Workbench for a 1963 Craftsman Radial Arm Saw Model # 103.29310 Help.

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Forum topic by cherrywoodworker posted 11-03-2014 03:10 PM 10091 views 1 time favorited 11 replies Add to Favorites Watch
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11 posts in 1814 days

11-03-2014 03:10 PM

Topic tags/keywords: question

I just purchased a 1963 Craftsman Radial Arm Saw Model # 103.29310. The saw does work, but it is sitting on a metal cabinet with wheels. Since I have never owned a Radial Arm Saw before and new to wood working, should I mount it to a sturdy work bench that is at least 48” Long and 26” Wide ? I don’t want to lose an arm before I learn how to work with wood. I would appreciate any tips or if someone has a spare plan on PDF that I could get a copy, so I can do it right the 1st time. Thanks in advance for any advice I receive.


-- CherryWoodWorker in the house.

11 replies so far

View Bill White's profile

Bill White

5227 posts in 4470 days

#1 posted 11-03-2014 03:16 PM

I built a rolling cabinet for my RAS so I could have storage and a substantial base for the saw when it was in use.
You’re gonna need a table and fence set up as well.

-- [email protected]

View timbertailor's profile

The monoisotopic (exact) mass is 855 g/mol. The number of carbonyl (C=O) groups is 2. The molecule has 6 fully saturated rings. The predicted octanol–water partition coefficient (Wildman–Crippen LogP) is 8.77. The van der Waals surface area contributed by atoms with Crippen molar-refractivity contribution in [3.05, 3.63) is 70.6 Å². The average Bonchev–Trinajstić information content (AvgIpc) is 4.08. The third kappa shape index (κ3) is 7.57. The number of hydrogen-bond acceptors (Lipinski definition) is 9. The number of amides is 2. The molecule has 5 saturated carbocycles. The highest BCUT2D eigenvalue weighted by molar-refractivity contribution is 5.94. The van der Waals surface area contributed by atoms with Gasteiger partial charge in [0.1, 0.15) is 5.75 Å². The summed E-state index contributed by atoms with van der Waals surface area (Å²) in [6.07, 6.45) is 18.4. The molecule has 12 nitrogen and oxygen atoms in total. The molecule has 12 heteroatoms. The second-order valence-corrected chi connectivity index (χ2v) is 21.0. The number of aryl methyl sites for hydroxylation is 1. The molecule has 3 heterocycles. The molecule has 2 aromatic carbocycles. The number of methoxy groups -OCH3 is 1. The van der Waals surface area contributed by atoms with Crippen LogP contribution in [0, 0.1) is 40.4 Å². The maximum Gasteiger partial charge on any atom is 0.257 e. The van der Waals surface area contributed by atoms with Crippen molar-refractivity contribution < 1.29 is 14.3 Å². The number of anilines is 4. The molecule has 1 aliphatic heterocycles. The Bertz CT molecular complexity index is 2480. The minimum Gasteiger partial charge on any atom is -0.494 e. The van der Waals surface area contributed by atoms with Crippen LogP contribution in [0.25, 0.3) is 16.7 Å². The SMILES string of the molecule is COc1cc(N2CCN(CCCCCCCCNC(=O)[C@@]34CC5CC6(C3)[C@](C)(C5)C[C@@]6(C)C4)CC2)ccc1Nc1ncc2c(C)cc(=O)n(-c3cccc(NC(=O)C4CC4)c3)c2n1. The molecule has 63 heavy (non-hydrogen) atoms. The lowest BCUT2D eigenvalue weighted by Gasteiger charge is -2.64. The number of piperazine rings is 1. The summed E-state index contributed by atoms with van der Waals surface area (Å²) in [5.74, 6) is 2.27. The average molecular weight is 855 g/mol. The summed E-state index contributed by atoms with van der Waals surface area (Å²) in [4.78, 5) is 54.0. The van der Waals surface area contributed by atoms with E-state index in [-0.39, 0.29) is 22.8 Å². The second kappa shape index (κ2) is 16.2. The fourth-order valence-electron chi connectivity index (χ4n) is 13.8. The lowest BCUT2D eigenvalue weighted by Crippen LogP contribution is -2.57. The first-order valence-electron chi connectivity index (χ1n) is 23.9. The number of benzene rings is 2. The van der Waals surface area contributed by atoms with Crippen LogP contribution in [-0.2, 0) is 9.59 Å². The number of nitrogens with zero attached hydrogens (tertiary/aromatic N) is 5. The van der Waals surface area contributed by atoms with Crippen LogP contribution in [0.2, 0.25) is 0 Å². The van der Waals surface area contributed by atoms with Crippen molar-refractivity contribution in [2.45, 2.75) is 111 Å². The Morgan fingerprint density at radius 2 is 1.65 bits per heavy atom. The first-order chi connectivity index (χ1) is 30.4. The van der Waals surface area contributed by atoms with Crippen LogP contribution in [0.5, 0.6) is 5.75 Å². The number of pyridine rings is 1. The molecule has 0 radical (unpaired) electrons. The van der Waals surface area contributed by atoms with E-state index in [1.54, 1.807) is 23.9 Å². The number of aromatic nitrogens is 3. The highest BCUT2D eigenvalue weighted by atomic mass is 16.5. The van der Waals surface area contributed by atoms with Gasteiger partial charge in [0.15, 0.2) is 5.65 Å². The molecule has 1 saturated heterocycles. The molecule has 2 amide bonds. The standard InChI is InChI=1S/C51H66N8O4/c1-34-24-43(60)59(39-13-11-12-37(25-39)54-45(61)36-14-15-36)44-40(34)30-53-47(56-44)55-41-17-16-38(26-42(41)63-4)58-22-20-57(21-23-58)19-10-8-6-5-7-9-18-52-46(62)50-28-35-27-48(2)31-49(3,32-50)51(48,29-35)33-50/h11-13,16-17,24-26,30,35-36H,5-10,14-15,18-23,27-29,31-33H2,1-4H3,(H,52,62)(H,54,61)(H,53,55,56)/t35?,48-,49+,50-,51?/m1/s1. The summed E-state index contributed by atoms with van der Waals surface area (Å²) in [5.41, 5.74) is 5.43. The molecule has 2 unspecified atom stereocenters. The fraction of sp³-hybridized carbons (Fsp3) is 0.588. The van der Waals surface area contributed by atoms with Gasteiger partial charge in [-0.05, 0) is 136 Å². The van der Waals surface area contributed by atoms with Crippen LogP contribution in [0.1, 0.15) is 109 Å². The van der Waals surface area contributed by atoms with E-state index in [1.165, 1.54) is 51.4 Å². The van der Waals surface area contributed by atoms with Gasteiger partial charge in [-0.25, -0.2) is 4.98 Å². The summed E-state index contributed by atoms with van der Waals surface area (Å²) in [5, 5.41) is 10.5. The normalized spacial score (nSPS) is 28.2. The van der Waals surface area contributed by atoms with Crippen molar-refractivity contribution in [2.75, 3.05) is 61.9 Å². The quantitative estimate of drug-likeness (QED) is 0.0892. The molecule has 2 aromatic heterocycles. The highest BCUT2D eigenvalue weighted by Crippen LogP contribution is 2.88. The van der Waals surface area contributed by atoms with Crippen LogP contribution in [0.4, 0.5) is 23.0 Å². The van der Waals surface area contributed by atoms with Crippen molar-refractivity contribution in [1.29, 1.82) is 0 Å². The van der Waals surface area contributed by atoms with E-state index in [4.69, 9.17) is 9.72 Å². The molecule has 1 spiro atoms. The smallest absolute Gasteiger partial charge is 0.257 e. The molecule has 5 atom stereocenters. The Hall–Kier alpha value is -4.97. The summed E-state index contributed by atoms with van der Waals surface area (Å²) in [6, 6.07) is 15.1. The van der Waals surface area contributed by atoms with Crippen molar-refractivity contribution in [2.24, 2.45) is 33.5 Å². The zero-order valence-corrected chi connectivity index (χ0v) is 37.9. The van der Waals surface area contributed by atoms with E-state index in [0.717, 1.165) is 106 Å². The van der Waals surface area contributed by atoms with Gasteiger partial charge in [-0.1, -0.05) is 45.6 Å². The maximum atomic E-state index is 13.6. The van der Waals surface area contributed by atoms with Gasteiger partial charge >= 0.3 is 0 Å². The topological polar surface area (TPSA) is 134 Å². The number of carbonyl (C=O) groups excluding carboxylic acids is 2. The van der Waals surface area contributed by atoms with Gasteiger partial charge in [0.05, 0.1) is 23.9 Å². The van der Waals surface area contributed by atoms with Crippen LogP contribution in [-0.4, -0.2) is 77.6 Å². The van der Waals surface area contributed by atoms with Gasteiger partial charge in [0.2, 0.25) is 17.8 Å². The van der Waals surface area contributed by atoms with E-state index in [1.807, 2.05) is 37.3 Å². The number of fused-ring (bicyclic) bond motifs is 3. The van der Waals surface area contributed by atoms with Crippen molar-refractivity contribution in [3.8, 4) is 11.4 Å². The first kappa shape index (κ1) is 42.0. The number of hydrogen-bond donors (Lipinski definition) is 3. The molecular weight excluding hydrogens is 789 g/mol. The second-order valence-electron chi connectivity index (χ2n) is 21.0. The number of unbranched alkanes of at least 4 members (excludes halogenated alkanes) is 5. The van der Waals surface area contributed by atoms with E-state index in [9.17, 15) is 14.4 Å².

1594 posts in 1934 days

#2 posted 11-03-2014 03:25 PM

Remember, a RAS is primarily for cross cutting, so you need to provide ample table space to hold long pieces of stock to be cut. I have my cabinet built so that I can cut ANY length of wood since the RAS bench allows me to open the garage door and feed the saw as material comes into the shop.

I do not have any dimensional drawings but it should give you some ideas to consider.

DeWalt RAS Forum

-- Brad, Texas,

View Fred Hargis's profile

Fred Hargis

5753 posts in 3003 days

#3 posted 11-03-2014 03:48 PM

If you truly tune that saw to be accurate, you want as little frame flex as possible. That typically requires it to be mo8nted on something really stiff, those metal OEM cabinets that Sears provided were never stiff enough. On mine I just built a really strong box (cabinet) and put drawers in them. I wanted them mobile, so I sat the boxes into a mobile base from HTC. If yours will be stationary, just build a base for it. The cabinet should be a little larger than the frame, and to insure stiffness, put 2 layers of 3/4” ply on top for the frame to sit on….which is glued and dadoed into the cabinet sides. Then the saw frame gets bolted to the top. This gives you as stiff a frame as you’ll need to make that saw hum. Lastly, I prefer the table of an RAS to be up a little, mine’s at about 41”, which for my particular saws put the cabinet’s top at about 32 1/2” tall.